Stupid newbie question re: Java, JDBC and PostgreSQL

Discussion in 'Mac Programming' started by Cromulent, Nov 29, 2008.

  1. Cromulent, Nov 29, 2008
    Last edited: Feb 9, 2011

    Cromulent macrumors 603

    Cromulent

    Joined:
    Oct 2, 2006
    Location:
    The Land of Hope and Glory
    #1
    Right, so I found the PostgreSQL JDBC driver here. Downloaded it and put it in my home folder which I then added to the CLASSPATH by adding the following lines to my .profile file:

    Code:
    CLASSPATH=".:/Users/simon/postgresql.jar"
    
    export CLASSPATH
    when I echo $CLASSPATH in Terminal it shows up correctly, yet when I try and load the JDBC PostgreSQL driver in Netbeans it says class not found. I even added it as a library as well to the Netbeans project file.

    I've also tried it from the command line and text editor and it still gives the following exception:

    I am most likely doing something silly as this is my first foray into Java.

    Source code:
    Code:
    package javaone;
    
    import java.sql.*;
    
    public class Main
    {
        /**
         * @param args the command line arguments
         */
        public static void main(String[] args)
        {
            Class.forName("org.postgresql.Driver");
        }
    
    }
    Edit: Interestingly enough, the Netbeans 6.5 IDE allows me to connect to the database and use SQL commands using the JDBC driver but still will not run the code. That must mean that the driver is somewhere and is working it just is not picking it up at the project level for some strange reason.
     
  2. toddburch macrumors 6502a

    Joined:
    Dec 4, 2006
    Location:
    Katy, Texas
  3. Cromulent thread starter macrumors 603

    Cromulent

    Joined:
    Oct 2, 2006
    Location:
    The Land of Hope and Glory
    #3
    Current directory should also be searched for classes.
     
  4. toddburch macrumors 6502a

    Joined:
    Dec 4, 2006
    Location:
    Katy, Texas
    #4
    As yes - the colon is the path separator char on a Mac. Nevermind.
     
  5. toddburch macrumors 6502a

    Joined:
    Dec 4, 2006
    Location:
    Katy, Texas
    #5
    The error points to the Class.forName not being found, which is in the base class of Java, so an import is not the issue.

    Try wrapping it in a try /catch block and see if that fixes it - that's what the error msg is saying.

    edit - yep, that'll fix it.
    Code:
    public class Main
    {
        /**
         * @param args the command line arguments
         */
    	public static void main(String[] args)
    	{
    		try { 
    			Class.forName("org.postgresql.Driver");
    		}
    		catch (Exception e) {} 
    	}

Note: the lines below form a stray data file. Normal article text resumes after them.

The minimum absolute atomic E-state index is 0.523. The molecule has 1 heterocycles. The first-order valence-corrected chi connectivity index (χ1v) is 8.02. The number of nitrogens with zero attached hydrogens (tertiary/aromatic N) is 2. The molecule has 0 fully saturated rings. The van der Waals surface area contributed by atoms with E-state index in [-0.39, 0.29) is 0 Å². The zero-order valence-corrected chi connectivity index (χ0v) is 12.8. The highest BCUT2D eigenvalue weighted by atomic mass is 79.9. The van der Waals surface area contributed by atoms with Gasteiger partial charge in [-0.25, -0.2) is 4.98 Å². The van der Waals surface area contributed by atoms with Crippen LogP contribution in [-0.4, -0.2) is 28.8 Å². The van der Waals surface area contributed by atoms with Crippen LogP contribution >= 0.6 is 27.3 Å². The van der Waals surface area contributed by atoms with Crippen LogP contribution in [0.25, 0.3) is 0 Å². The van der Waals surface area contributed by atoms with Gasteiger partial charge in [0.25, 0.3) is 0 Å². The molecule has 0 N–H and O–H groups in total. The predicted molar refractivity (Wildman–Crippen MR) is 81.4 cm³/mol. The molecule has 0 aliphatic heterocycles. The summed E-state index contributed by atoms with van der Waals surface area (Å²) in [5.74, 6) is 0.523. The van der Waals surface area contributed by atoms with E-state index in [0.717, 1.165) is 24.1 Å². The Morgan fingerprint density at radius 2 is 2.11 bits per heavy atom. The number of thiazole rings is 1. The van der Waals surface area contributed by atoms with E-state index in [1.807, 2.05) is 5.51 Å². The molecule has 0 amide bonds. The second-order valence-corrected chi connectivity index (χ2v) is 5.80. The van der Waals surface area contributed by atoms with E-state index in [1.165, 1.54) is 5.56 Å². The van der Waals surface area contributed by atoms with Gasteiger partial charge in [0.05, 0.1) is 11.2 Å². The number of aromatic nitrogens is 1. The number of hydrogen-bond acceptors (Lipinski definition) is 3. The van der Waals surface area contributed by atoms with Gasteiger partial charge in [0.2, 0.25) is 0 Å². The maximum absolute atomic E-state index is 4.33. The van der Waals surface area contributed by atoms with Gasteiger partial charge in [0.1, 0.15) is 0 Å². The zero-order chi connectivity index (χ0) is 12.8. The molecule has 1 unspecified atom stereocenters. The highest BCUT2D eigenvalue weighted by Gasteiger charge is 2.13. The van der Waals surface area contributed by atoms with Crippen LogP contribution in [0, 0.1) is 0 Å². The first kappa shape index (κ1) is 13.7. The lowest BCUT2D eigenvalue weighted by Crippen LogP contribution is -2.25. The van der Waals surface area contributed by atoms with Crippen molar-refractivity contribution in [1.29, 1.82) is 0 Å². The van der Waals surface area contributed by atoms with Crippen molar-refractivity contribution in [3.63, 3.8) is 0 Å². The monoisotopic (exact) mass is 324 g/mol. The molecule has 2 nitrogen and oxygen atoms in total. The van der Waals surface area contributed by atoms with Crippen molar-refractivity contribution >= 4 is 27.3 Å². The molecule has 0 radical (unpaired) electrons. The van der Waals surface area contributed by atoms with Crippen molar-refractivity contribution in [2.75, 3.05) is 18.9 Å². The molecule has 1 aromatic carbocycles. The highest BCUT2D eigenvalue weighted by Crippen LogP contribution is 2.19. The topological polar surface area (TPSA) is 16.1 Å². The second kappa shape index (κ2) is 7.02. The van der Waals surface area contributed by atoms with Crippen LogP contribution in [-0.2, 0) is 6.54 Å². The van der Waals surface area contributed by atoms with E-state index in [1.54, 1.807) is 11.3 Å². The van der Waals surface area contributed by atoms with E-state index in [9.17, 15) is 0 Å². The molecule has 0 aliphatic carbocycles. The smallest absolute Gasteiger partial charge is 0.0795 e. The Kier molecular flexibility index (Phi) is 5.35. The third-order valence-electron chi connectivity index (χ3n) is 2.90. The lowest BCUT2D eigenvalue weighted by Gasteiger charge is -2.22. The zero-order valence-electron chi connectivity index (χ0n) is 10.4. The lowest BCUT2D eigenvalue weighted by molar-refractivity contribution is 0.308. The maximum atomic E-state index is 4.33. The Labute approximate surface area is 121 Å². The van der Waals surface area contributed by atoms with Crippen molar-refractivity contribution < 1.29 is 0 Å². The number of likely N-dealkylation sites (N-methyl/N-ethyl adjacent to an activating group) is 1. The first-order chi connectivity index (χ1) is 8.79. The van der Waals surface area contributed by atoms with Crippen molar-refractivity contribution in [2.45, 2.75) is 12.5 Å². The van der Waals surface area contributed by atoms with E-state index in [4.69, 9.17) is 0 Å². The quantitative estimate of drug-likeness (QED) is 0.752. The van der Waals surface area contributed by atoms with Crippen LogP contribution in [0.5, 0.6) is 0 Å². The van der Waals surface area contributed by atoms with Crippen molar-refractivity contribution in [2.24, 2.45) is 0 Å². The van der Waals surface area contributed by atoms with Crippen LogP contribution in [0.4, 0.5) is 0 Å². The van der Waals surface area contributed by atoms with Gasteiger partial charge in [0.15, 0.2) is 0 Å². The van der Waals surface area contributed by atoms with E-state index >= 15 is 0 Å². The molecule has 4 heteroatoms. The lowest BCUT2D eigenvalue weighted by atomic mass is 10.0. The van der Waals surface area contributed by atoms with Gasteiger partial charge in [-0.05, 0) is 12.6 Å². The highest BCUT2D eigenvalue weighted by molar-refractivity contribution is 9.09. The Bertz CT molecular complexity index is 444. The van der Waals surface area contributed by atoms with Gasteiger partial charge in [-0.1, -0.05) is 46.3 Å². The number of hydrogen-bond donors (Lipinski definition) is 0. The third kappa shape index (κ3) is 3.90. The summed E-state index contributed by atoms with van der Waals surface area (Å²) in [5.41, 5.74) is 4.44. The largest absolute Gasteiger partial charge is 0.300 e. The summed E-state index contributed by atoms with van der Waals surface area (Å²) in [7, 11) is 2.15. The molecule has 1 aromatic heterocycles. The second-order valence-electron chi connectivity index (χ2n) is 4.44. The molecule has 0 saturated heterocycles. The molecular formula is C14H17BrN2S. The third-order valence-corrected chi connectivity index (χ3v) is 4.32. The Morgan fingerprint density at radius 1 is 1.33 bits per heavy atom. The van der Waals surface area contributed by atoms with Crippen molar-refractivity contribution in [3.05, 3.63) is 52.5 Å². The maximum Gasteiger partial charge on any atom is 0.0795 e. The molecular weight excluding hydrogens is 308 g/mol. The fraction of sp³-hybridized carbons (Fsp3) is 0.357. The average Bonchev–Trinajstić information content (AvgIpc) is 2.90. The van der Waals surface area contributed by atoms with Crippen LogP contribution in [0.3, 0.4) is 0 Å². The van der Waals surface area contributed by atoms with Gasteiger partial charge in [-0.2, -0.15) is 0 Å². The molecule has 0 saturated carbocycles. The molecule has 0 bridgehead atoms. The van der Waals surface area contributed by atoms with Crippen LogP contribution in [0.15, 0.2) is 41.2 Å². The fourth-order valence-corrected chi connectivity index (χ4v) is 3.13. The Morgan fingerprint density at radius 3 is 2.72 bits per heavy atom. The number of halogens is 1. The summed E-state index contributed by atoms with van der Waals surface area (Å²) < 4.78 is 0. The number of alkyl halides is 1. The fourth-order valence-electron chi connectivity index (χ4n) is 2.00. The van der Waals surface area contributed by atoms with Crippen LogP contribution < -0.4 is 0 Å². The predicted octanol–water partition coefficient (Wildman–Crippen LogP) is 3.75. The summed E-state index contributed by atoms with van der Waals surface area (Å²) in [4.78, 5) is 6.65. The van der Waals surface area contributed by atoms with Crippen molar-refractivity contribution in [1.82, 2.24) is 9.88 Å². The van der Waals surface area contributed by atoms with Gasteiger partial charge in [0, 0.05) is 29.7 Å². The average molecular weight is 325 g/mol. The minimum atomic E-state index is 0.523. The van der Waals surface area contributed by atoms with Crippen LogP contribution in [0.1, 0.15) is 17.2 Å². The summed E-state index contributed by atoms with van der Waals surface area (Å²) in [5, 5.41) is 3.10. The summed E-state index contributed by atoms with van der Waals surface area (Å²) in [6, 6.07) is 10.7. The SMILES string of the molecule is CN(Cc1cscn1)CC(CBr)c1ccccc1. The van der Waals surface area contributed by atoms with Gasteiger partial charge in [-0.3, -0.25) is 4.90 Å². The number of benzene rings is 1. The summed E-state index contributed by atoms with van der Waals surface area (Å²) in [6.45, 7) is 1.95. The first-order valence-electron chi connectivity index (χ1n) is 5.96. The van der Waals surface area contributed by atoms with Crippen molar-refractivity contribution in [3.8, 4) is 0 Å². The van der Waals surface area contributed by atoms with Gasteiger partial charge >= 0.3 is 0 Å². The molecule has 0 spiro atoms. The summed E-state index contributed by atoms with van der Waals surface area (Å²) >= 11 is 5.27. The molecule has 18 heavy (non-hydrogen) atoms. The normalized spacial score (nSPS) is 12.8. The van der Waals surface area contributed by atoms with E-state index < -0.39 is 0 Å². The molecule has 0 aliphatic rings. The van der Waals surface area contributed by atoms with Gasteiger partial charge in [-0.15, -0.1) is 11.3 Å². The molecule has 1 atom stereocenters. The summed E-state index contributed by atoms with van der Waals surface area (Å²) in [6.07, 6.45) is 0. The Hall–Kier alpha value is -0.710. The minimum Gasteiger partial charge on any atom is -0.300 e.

}
    
    
     
  6. Guiyon macrumors 6502a

    Joined:
    Mar 19, 2008
    Location:
    North Shore, MA
    #6
    Actually, it's not throwing an exception; you aren't catching one! Many method calls, like the call to forName that you are performing, require that you place try-catch blocks around the code for various required exceptions. In this case, the Class.forName( Ljava/lang/String ) call requires that you catch the possible java.lang.ClassNotFoundException that might be thrown. Try adding:
    Code:
    try {
    /* reflection call here */
    } catch( java.lang.ClassNotFoundException cnfe ) {
        System.err.println( "Error: Caught ClassNotFoundException: " + cnfe );
        cnfe.printStackTrace();
    }
    The Class.forName( Ljava/lang/String ) can also throw java.lang.LinkageError and java.lang.ExceptionInInitializerError but these are considered runtime exceptions and you aren't required to catch them.

    I would suggest reading up on Java exception handling as it is VERY important and, as you've seen, if it's not performed properly (or at all), most things won't compile. If you check the JavaDoc for whatever class you are trying to use it will list all of the required exceptions and most of the runtime ones that a class can throw.
     
  7. Cromulent thread starter macrumors 603

    Cromulent

    Joined:
    Oct 2, 2006
    Location:
    The Land of Hope and Glory
    #7
    Ah, thanks guys. I didn't realise that Java forced you to catch exceptions if they are generated. I thought error checking was optional like C.

    Doesn't help that the Java book I am learning from is ancient and deals with Java 1.1.
     
  8. Guiyon macrumors 6502a

    Joined:
    Mar 19, 2008
    Location:
    North Shore, MA
    #8
    Java doesn't force you to catch ALL of the possible exceptions, only the ones that the method definition specifies that you must catch. For example:
    Code:
    public void someMethod( boolean abool ) throws Exception {
        if( abool ) {
            throw new Exception( "Some critical error" );
        } else {
            throw new InvalidOperationException( "You don't have to catch me!" );
        }
    }
    In the above code, the method specifies that the caller MUST catch Exception if it is thrown but the method also throws InvalidOperationException. Since InvalidOperationException is a subclass of RuntimeException, we can simply ignore it and the runtime will catch it, eventually.

    If you want something that's fairly up to date, check out Sun's online Java tutorials. They are pretty helpful, have lots of sample code and, given how out of date your book it, it's probably better than what you're using.
     
  9. Cromulent thread starter macrumors 603

    Cromulent

    Joined:
    Oct 2, 2006
    Location:
    The Land of Hope and Glory
    #9
    Thanks for the link. Those tutorials are actually much better than I thought they would be. I've managed to get myself much more up to speed with Java now in a relatively short space of time.

    Glad I've ditched PHP now, that was an exercise in pain.
     

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